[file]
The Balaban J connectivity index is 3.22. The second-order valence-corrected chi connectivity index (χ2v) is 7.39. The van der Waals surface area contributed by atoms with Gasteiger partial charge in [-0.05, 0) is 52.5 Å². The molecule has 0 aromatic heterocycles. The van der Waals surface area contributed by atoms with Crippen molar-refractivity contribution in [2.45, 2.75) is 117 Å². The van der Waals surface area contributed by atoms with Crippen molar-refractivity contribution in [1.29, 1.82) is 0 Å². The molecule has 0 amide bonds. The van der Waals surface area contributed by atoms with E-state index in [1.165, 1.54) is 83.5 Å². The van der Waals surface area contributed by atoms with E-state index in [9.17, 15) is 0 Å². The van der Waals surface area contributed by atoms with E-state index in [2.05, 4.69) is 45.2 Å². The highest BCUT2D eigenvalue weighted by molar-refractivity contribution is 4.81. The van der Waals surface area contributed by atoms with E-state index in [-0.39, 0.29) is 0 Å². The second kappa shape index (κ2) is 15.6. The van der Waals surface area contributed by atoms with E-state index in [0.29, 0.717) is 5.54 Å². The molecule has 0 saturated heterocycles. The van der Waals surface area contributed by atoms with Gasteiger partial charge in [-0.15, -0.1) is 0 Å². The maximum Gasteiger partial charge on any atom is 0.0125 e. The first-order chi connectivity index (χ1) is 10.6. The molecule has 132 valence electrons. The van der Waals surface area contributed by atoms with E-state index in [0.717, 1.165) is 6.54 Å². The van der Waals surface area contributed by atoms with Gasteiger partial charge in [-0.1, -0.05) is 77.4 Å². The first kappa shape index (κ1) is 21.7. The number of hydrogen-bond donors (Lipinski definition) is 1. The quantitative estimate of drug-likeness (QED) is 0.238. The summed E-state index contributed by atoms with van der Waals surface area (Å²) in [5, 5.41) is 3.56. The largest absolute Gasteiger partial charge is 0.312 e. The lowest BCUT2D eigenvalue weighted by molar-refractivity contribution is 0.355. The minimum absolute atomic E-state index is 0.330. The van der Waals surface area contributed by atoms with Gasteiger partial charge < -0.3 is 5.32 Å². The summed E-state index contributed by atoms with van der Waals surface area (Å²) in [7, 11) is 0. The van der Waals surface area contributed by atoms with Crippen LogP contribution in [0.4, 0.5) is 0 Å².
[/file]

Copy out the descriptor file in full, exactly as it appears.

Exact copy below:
The Balaban J connectivity index is 3.22. The second-order valence-corrected chi connectivity index (χ2v) is 7.39. The van der Waals surface area contributed by atoms with Gasteiger partial charge in [-0.05, 0) is 52.5 Å². The molecule has 0 aromatic heterocycles. The van der Waals surface area contributed by atoms with Crippen molar-refractivity contribution in [2.45, 2.75) is 117 Å². The van der Waals surface area contributed by atoms with Crippen molar-refractivity contribution in [1.29, 1.82) is 0 Å². The molecule has 0 amide bonds. The van der Waals surface area contributed by atoms with E-state index in [1.165, 1.54) is 83.5 Å². The van der Waals surface area contributed by atoms with E-state index in [9.17, 15) is 0 Å². The van der Waals surface area contributed by atoms with E-state index in [2.05, 4.69) is 45.2 Å². The highest BCUT2D eigenvalue weighted by molar-refractivity contribution is 4.81. The van der Waals surface area contributed by atoms with E-state index in [-0.39, 0.29) is 0 Å². The second kappa shape index (κ2) is 15.6. The van der Waals surface area contributed by atoms with E-state index in [0.29, 0.717) is 5.54 Å². The molecule has 0 saturated heterocycles. The van der Waals surface area contributed by atoms with Gasteiger partial charge in [-0.15, -0.1) is 0 Å². The maximum Gasteiger partial charge on any atom is 0.0125 e. The first-order chi connectivity index (χ1) is 10.6. The molecule has 132 valence electrons. The van der Waals surface area contributed by atoms with E-state index in [0.717, 1.165) is 6.54 Å². The van der Waals surface area contributed by atoms with Gasteiger partial charge in [-0.1, -0.05) is 77.4 Å². The first kappa shape index (κ1) is 21.7. The number of hydrogen-bond donors (Lipinski definition) is 1. The quantitative estimate of drug-likeness (QED) is 0.238. The summed E-state index contributed by atoms with van der Waals surface area (Å²) in [5, 5.41) is 3.56. The largest absolute Gasteiger partial charge is 0.312 e. The lowest BCUT2D eigenvalue weighted by molar-refractivity contribution is 0.355. The minimum absolute atomic E-state index is 0.330. The van der Waals surface area contributed by atoms with Gasteiger partial charge < -0.3 is 5.32 Å². The summed E-state index contributed by atoms with van der Waals surface area (Å²) in [7, 11) is 0. The van der Waals surface area contributed by atoms with Crippen LogP contribution in [0.4, 0.5) is 0 Å².